Written by Tony Malley
Although the Texas population is expected to double in size by 2050, the state’s water supplies are expected to decrease by 19 percent in that same time frame. Texans must make a concerted effort to conserve or find other sources of water.
Water Ownership in Texas
In Texas, ownership of water depends on whether the water is categorized as groundwater or surface water. Groundwater is water percolating below the earth’s surface. Generally, groundwater belongs to the landowner.
In contrast, surface water belongs to the State of Texas and is held in trust for the public. Surface water is the ordinary flow, underflow, and tides of any natural body of water (i.e. river, stream, lake, or bay) and watercourse in the state. A watercourse has a defined bed and banks with a current of water. Another subcategory of surface water is diffused water, which is rainwater or surface runoff. Before it enters a watercourse, landowners may capture and use the diffused surface water as it flows across their property. Once the diffused water flows into a watercourse, it is owned by the state. A landowner’s ability to use water on or beneath his or her property depends on the categories previously mentioned.
Groundwater provides 60 percent of the water used in Texas. Landowners have the right to capture any groundwater beneath their property based on a legal doctrine called the “Rule of Capture.” According to this doctrine, a landowner may extract or pump whatever groundwater water he or she can beneficially use or sell regardless of the impact on nearby property owners.
The Rule of Capture is often referred to as the “law of the biggest pump” as a neighboring property owner’s only remedy is drilling a larger or deeper water well. Even so, a landowner cannot: maliciously take water for the sole purpose of injuring a neighbor; willfully waste groundwater; negligently drill or pump water in a manner that causes subsidence (sinking) on a neighbor’s property; or trespass onto a neighbor’s land to extract water. Trespass would include drilling a “slant hole” that crosses over a subterranean property line into the neighbor’s land for the purpose of taking water.
Under authority of the Texas Constitution, the state legislature created Groundwater Conservation Districts (GCD) to regulate the spacing, drilling, and pumping of groundwater in the state. There are approximately 99 GCDs in Texas.
GCDs also develop and implement water management plans to manage their groundwater resources. Each water management plan is approved by the Texas Water Development Board (TWDB). The goal of each water management plan is to provide for the most efficient use of ground water; prevent waste and subsidence; address natural resource issues and drought conditions; encourage conservation; and achieve desired future conditions.
GCDs grant water well permits based on the TWDB’s determination of how much groundwater is available for extraction. Permits are issued to persons “with a legally defined interest in groundwater.” This may include a person or entity who owns or leases land or rights to groundwater, uses a well for beneficial use, or produces water in one of the 16 groundwater management areas in the state.
While a landowner may have the right under the Rule of Capture to extract groundwater underneath his or her land, a local GCD may impose additional restrictions on the placement of the well or limitations on the amount of water appropriated from said well.
All GCDs require landowners to register their wells. And each GCD has different rules so it is important that landowners find out if your property is covered by a GCD and its specific regulations. For example, some districts require landowners to obtain a permit before drilling a well or replacement well on their land. If the permit is granted, the landowners may be restricted as to the location of the well on the land or how much groundwater they are permitted to extract.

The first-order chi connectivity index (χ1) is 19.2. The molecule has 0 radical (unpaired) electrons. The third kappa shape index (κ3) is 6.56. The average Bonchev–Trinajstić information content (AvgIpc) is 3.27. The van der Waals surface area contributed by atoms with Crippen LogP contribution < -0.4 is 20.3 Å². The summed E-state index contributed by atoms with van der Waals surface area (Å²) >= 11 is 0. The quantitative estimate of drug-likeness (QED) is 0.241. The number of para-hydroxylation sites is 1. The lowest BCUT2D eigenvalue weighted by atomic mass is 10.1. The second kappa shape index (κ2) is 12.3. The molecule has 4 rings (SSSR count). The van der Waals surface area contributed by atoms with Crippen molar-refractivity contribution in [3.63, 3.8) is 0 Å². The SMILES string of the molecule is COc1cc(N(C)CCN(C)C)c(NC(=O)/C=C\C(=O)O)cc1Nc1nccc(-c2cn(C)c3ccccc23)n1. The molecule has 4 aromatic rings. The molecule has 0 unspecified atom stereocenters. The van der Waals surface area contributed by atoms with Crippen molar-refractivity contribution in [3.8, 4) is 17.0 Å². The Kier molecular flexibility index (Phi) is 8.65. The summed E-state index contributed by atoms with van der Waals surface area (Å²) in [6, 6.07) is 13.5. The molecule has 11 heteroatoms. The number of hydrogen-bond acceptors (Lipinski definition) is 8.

GCDs often use historical data, the intended usage (agricultural, livestock, etc.), and the impact on the aquifer overall to determine how much water may be appropriated. Landowners may find themselves in situations where they are denied additional wells or any wells at all. Some districts even impose restrictions on the transport of groundwater outside of the district after it has been extracted.
Groundwater extracted from properties outside of a GCD’s jurisdiction, however, is largely unregulated, although the Rule of Capture still applies.
Surface Water Use
Since surface water is owned by the State, landowners must obtain a “water right” from the State to use any surface water. A water right provides a landowner the legal right “to impound, divert, or use state water.”
Landowners may obtain a water right by applying for a permit from the Texas Commission on Environmental Quality (TCEQ). After obtaining a permit, the landowner can use surface water for domestic, agricultural, industrial, and other beneficial uses. The permit will specify the amount of surface water that can be appropriated and the water right’s duration. Regardless of the amount appropriated, a landowner cannot take more water than he or she can put to beneficial use. Generally, a permit will allow for appropriation as long as the beneficial use continues, but it can be limited to a matter of days or years.
The date the TCEQ grants the landowner a water right permit is especially important because it determines the permit holder’s “priority date.” Water law in Texas is based on the doctrine of prior appropriation, which stands for the proposition “first in time, first in right.” Landowners who received their water right first will have seniority over the landowners who obtained their permits later in time. If there is a shortage, the senior water right holder will get priority over the junior water right holders. The TCEQ is required to comply with the doctrine of prior appropriation when issuing curtailment orders in drought conditions. Value of Water Rights